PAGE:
The International Rescue Committee (IRC) highlights encouraging signs from certain crisis-affected states of slowing COVID transmission, with several African and Asian countries reporting lower daily case counts and lower test positivity rates. The African and Asian continents writ large are both seeing a decrease in new cases, with a slowing of COVID growth with countries such as Pakistan, reporting a test positivity rate of just 1.9% in the last week compared to 22% in June. The IRC remains concerned however about low levels of testing in some places, such as Mexico, northwest Syria, Yemen, and Ethiopia, which continue to obscure the full scale of the outbreak among some of the world’s most vulnerable populations. 

Stacey Mearns, Senior Technical Advisor of Emergency Health at the IRC says, 

“A combination of factors has contributed to the slowing down of transmission of COVID in these countries. Timely government and humanitarian responses to the disease within local communities, including the IRC’s, seem to have made a dent in the prevention of further transmission and management of existing cases. On the prevention front, we have provided handwashing stations, intensified provision of water and sanitation services and engaged communities such as Bangladesh where false rumors about disease prevention and symptoms were running rife. In addition, we have trained frontline health workers on COVID-19 protocols, established isolation units as well as equipped hospitals and laboratories with beds, diagnostic kits and other vital machinery. All of this humanitarian response, supported by major donors, may be paying off: we’ve seen significant slowing in countries such as Pakistan and Bangladesh, saving thousands of lives and livelihoods in the process. These measures work and with redoubled financial support from the international community, we can see these gains not only last but take hold in other countries. This virus does not respect borders-- beating it in fragile states means helping defeat it altogether.”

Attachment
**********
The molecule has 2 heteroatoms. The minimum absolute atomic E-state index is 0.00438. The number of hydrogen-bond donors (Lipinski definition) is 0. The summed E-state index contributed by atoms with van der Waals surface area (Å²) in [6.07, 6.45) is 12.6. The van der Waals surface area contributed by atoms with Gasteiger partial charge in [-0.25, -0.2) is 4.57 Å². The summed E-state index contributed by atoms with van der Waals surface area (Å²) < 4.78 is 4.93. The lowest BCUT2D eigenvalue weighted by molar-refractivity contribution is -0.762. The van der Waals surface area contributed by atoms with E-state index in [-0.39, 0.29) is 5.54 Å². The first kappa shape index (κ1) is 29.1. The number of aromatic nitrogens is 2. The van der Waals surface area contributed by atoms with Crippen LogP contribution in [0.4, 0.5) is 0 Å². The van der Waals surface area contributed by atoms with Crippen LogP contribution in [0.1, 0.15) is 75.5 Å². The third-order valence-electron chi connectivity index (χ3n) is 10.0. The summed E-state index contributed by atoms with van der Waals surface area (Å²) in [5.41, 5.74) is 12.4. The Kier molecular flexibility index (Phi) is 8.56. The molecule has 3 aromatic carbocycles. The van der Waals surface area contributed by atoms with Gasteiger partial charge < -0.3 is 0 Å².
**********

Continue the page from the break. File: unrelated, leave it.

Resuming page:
IRC has noted serious declines in COVID cases and death rates in the following countries of operation: 

  1. In Pakistan, increased testing and movement restrictions have helped in slowing transmission. At the peak of COVID-19 in Pakistan in June, test positivity stood at 22%. Now, the test positivity rate is lower than 10% and hospitalisation has also decreased. IRC’s COVID-19 response has so far reached approximately 26 million people through providing emergency health services, supporting economic wellbeing activities and engaging the community on COVID-19 prevention among others. IRC is supporting 3 isolation centers across Pakistan full time, providing services to manage suspected and/or confirmed cases of COVID-19.
  2. In Afghanistan, the number of new daily confirmed cases at the peak of the pandemic was higher than 750 but daily cases have slowed to less than 50 cases in recent weeks according to government data-- even while testing and access to health services remains low. IRC attributes progress to COVID health communication - IRC has trained more than 180,000 people on COVID prevention messages in all target provinces, along with preventive and local messaging via posters in different languages - as well as health system strengthening. IRC is supporting 100 health facilities in Afghanistan, and has installed 270 handwashing stations at communal gathering points, such as market entrance and exit areas, health centers, bus stations, etc.